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Documents You Need Before You Die: Banking & Investments

February 5, 2015

Throughout this essential documents series, we will review the documents we suggest having safely stored—but accessible—in order to make the complicated process that comes with losing a loved one easier to navigate for your loved ones and charities.

In this installment, we focus on necessary documents pertaining to banking and investments.

To view an infographic summary of all the 30 Documents You Need Before You Die, click here.

We encourage you, whether you need to pull together just a few documents, or a long lifetime of documents, that you compile, track, and take thorough notes. Once you’ve compiled these necessary documents, try to maintain your hard work.

It can be helpful for many to discuss these items with whomever would be responsible for administering your estate in depth so that they know what you have, where it’s kept and what your wishes are.[i]

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As a first step, we highly recommend printing out your own copy of the Peace of Mind Checklist we’ve provided and filling it out thoroughly. This tool is for you to use to simplify the process for all of these very important life documents.


Banking & Investments

List of Account Numbers and Institutions
It is important to make sure you list all of your banking accounts for your beneficiaries. In addition, you can save a lot of lifetime heartache by having your beneficiaries properly listed, and by ensuring that they are updated based on major life events, such as the birth of a new child, a new marriage, etc.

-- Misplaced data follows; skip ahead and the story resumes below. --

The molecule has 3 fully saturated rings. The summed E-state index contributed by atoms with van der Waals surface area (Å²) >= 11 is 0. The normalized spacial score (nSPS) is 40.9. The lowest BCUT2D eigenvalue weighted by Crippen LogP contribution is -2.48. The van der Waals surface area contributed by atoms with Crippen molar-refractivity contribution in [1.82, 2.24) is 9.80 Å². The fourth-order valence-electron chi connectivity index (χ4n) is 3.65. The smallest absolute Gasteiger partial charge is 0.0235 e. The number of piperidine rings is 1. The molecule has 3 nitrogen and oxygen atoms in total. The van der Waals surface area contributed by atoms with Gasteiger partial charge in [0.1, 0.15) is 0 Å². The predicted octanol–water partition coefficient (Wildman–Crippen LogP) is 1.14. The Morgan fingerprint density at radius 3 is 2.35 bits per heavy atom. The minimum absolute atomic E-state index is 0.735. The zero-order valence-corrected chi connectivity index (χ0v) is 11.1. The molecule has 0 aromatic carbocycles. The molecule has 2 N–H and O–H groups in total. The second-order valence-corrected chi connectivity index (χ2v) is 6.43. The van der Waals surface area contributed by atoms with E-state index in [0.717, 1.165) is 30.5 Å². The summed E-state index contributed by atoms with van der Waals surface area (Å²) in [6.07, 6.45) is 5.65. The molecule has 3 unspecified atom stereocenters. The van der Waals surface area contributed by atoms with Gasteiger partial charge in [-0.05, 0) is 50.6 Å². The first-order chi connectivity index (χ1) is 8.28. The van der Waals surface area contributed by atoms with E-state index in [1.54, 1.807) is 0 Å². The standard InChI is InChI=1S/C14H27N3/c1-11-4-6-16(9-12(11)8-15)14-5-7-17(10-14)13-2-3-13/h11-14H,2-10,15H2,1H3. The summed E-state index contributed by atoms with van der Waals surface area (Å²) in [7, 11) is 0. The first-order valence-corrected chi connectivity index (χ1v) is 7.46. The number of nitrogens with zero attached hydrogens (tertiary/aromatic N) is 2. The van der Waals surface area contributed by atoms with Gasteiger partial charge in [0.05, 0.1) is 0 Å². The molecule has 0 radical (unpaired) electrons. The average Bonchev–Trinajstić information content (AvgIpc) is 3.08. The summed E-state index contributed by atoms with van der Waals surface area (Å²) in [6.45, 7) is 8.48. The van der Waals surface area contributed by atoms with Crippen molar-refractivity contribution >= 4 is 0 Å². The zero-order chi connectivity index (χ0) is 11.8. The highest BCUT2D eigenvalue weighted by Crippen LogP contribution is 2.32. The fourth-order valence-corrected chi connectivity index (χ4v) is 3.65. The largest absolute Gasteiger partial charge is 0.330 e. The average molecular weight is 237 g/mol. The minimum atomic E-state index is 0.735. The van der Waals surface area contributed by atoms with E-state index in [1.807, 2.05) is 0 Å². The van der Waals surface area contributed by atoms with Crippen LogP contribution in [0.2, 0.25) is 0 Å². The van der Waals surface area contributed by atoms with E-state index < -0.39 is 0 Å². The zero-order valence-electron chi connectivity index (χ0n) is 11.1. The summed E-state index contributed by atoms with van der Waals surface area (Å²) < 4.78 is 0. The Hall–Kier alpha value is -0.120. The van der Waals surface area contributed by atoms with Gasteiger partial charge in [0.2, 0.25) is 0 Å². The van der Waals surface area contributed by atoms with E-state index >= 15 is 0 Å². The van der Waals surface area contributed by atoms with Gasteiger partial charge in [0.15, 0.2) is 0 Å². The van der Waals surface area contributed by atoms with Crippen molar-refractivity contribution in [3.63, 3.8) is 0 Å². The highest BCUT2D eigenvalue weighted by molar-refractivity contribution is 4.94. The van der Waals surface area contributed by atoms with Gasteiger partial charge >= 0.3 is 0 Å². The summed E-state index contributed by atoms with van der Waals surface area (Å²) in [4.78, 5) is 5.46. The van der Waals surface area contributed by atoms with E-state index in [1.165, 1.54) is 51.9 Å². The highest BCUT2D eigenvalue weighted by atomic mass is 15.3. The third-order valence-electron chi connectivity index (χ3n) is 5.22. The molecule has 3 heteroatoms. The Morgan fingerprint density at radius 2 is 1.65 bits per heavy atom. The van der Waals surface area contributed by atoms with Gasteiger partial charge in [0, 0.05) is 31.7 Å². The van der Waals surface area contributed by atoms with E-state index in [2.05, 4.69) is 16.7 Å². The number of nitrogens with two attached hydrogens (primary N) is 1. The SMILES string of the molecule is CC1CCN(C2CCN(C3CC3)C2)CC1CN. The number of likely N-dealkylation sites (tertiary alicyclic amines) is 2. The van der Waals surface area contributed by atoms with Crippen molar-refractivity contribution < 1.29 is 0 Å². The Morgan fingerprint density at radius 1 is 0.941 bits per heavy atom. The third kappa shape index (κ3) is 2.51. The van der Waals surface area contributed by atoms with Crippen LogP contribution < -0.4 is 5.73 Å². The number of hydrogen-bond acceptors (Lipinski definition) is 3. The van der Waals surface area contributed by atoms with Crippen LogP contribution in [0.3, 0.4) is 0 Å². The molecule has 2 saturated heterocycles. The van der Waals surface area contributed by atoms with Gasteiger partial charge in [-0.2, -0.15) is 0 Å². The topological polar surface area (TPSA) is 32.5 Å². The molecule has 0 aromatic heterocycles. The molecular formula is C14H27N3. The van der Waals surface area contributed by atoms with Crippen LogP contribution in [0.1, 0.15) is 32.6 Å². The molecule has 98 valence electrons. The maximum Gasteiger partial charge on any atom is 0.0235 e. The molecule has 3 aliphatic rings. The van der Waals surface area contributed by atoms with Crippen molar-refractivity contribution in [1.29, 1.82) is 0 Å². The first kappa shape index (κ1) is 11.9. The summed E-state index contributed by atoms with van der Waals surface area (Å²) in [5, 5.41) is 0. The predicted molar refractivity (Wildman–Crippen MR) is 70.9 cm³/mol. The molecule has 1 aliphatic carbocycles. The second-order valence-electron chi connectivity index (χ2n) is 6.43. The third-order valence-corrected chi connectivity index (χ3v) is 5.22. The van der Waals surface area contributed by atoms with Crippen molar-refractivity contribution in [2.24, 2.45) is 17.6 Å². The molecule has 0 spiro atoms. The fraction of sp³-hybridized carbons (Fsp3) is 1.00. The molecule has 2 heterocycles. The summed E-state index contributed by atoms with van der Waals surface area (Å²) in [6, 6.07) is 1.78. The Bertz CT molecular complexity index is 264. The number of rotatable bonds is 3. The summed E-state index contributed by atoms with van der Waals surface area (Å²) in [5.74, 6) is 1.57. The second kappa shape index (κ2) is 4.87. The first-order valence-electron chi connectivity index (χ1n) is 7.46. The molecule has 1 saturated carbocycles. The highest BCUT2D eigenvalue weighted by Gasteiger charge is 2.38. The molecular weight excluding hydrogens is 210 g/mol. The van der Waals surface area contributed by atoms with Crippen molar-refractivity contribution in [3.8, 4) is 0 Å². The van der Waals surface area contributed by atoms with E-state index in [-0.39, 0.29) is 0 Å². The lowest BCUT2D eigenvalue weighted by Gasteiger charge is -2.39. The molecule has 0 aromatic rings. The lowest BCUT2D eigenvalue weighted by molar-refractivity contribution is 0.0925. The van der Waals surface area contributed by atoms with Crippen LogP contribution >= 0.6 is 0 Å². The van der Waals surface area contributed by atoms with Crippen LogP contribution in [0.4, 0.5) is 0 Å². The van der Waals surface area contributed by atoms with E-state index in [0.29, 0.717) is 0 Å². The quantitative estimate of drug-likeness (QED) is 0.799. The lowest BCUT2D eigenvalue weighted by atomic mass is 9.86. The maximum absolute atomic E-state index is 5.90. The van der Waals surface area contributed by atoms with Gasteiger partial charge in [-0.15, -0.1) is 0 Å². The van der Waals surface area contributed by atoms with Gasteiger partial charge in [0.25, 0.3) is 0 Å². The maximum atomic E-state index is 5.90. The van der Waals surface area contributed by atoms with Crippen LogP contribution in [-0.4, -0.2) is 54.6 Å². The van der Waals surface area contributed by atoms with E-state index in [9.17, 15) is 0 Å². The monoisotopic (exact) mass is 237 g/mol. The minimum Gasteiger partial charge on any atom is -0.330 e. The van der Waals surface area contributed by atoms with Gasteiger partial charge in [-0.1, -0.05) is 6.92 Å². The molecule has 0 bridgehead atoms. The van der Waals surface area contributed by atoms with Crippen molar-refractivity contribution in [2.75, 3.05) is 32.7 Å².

There are also ways to help ensure your checking accounts bypass probate and get into the hands of the people who will need the funds to pay for your funeral expenses, utilities, etc. Designating a Pay on Death (POD), on your checking accounts will help get those funds to who will be administering your estate. Without a POD on your accounts, the bank can actually freeze those accounts, and hold onto the funds until the estate is probated.

List of Brokerage Accounts
Brokerage accounts are similar to banking accounts in that you need to designate beneficiaries and keep them updated based on family changes and life events. Beneficiaries are designated by Transfer on Death (TOD) on each account.

Safe-Deposit Boxes
While you’re alive, if you register a spouse or child with your safe-deposit box, it will keep them from having to be granted access through the court system. It is also a good idea to share the location of your safety deposit box key with your probate executor.[1]

For the digitally savvy person, scanning a copy of all major life documents (birth certificate, marriage certificate, etc.) onto a jump drive and keeping it in your safety deposit box can help in emergency situations, such as a fire.


Essential Documents You Need Before You Die:
The Basics

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If you’d like to view the full list of documents you need before you die, click here to read our infographic.

This series is based off “The 25 Documents You Need Before You Die,” by the Wall Street Journal, originally published July 2, 2011.

[1] “Estate Planning Basics—What is An Estate Executor?” Simon Volkov 7/4/12